3 Costly Social Security Mistakes

Whether you’re wealthy or have more modest assets, the question of how best to maximize your Social Security benefits can make a big difference in your retirement income.  With today’s complicated family situations, we find that many people have more questions as they approach age 62, the earliest age most can first claim social security.  For couples facing this decision, oftentimes there’s a difference of opinion about what choice is right.

As you approach your 60s and face the complicated web of social security regulations, we think it’s helpful to understand some basic facts about how these benefits work. Then, you can begin to consider how the specifics of your personal situation impact your claiming decisions. One caveat is that federal public employees do not pay into social security. These employees have benefits calculated in a unique way, and spousal and survivor benefit rules will apply differently to them.

Claiming decisions differ for a variety of reasons including someone’s personal preference, their health, whether they are married, if their spouse works, if they have pension or other sources of income, and their level of assets, such as 401ks and trust accounts that can be used for retirement cash needs.  That said, there are some actions to avoid if your goal is to maximize your monthly benefit:

1. Claiming before full retirement age:

According to the Center for Retirement Research at Boston College, 90% of Americans start collecting Social security retirement benefits at or before their full retirement age with the most popular age to start being 62. This option may make sense if someone has no other source of income or assets to live on, or in cases of disability or lower expected lifespan.  Absent these circumstances, this can be a costly decision because claiming at age 62 (instead of waiting until full retirement age of 66 or later) can reduce benefits by up to 25% for the remainder of your lifetime.  Claiming early also affects potential benefits for a surviving spouse, and that impact should be factored into calculations to quantify the total impact of claiming early.

2. Retiring too soon: 

One common mistake is assuming your monthly benefit will equal the benefit estimate provided on your Social Security Administration statement. That estimate assumes you continue to work and earn the same level of income from now until your full retirement age. For example, if you retire earlier, either electively or due to health reasons, your actual monthly benefit is likely to be lower than the estimate. The calculation that really counts is the final benefit amount that factors in your 35 highest earning years. If you happen to retire during your peak earning years and have only worked for a total of 32 years, your benefit calculation would include three years in which you earned zero dollars.  Women who are obtaining benefits based only on their own work record will want to be aware of this potential impact as many enter the workforce later, take time off to raise children, or never reach maximum social security wage levels due either to lower wages or choosing to work part-time.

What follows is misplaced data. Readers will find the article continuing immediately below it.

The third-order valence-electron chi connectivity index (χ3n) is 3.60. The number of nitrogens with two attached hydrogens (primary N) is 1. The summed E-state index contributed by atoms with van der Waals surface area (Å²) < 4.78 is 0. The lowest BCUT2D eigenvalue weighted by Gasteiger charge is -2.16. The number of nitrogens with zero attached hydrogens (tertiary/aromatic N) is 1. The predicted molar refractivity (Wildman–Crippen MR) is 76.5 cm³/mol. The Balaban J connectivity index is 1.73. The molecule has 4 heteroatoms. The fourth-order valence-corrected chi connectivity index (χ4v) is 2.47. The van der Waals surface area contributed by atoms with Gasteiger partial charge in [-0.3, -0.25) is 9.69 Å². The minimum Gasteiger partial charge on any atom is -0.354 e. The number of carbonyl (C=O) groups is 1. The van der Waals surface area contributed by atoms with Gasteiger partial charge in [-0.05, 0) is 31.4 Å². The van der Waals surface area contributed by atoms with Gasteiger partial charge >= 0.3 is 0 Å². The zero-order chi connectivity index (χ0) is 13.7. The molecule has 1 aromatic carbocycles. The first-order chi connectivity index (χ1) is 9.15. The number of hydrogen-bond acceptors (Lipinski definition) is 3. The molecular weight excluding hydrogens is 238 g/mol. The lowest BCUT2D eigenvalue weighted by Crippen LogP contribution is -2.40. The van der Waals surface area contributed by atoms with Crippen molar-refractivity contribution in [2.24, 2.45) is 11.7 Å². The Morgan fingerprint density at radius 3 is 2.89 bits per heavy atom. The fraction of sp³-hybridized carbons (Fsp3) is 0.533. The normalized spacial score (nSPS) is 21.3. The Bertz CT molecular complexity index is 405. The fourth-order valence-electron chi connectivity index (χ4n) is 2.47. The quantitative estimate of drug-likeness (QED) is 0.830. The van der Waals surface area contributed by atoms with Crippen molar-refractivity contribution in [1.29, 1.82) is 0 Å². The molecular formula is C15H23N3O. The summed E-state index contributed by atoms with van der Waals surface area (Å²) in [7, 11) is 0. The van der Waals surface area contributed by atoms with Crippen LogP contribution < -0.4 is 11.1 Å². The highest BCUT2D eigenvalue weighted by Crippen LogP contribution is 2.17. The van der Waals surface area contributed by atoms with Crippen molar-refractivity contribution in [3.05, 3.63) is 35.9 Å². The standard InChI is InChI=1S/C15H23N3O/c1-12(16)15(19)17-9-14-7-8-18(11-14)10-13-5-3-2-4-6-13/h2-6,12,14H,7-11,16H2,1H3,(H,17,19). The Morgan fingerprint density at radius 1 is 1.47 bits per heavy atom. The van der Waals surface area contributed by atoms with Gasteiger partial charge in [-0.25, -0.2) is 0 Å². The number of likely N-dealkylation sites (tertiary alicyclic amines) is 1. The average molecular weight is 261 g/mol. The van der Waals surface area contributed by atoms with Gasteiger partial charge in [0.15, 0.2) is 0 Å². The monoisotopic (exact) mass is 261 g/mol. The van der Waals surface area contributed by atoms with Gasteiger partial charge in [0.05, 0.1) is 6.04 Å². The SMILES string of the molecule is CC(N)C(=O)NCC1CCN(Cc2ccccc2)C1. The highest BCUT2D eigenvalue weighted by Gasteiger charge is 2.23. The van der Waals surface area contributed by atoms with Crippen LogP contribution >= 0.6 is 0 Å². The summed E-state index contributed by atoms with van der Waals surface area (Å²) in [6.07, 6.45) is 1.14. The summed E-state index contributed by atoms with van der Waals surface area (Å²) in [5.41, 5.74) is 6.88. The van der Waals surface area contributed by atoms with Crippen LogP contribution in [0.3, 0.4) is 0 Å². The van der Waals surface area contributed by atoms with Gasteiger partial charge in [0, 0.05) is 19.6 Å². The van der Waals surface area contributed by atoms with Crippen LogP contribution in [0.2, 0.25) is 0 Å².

3. Taking a singular focus:

In 2015, the common file-and-suspend tactic was phased out for couples who were born after January 1, 1954.  For couples outside that grandfather date, now they can only claim a spousal benefit after the earning spouse files and begins receiving their own benefit. This change has caused many couples to rethink whether they still want to suspend benefits for the primary earner until age 70.  However, we see many cases where delaying for a higher benefit still makes sense, most especially when there’s one high wage earner with a significantly younger spouse. In that situation, it may be useful to suspend benefits until age 70 in order to maximize the potential survivor benefit for a nonworking spouse.

Another reason to make this a joint decision is the increasing number of households where the woman is the higher wage earner. In this case, she may not need an older spouse to delay for survivor benefit maximization because she has accrued benefits on her own higher earnings and work record.  Since it’s common for spouses to disagree on the correct claiming strategy, we advise couples to run benefits projections under various assumptions for retirement date, expected late-in-life earnings, and longevity.  That way claiming decisions are made with the full understanding of the potential tradeoffs in benefits for the couple.

Determining the best strategy for claiming your Social Security benefits can be even more complicated if you are divorced and single, divorced and remarried, or widowed. In my next article, I plan to explore some of the options women should consider before claiming their Social Security.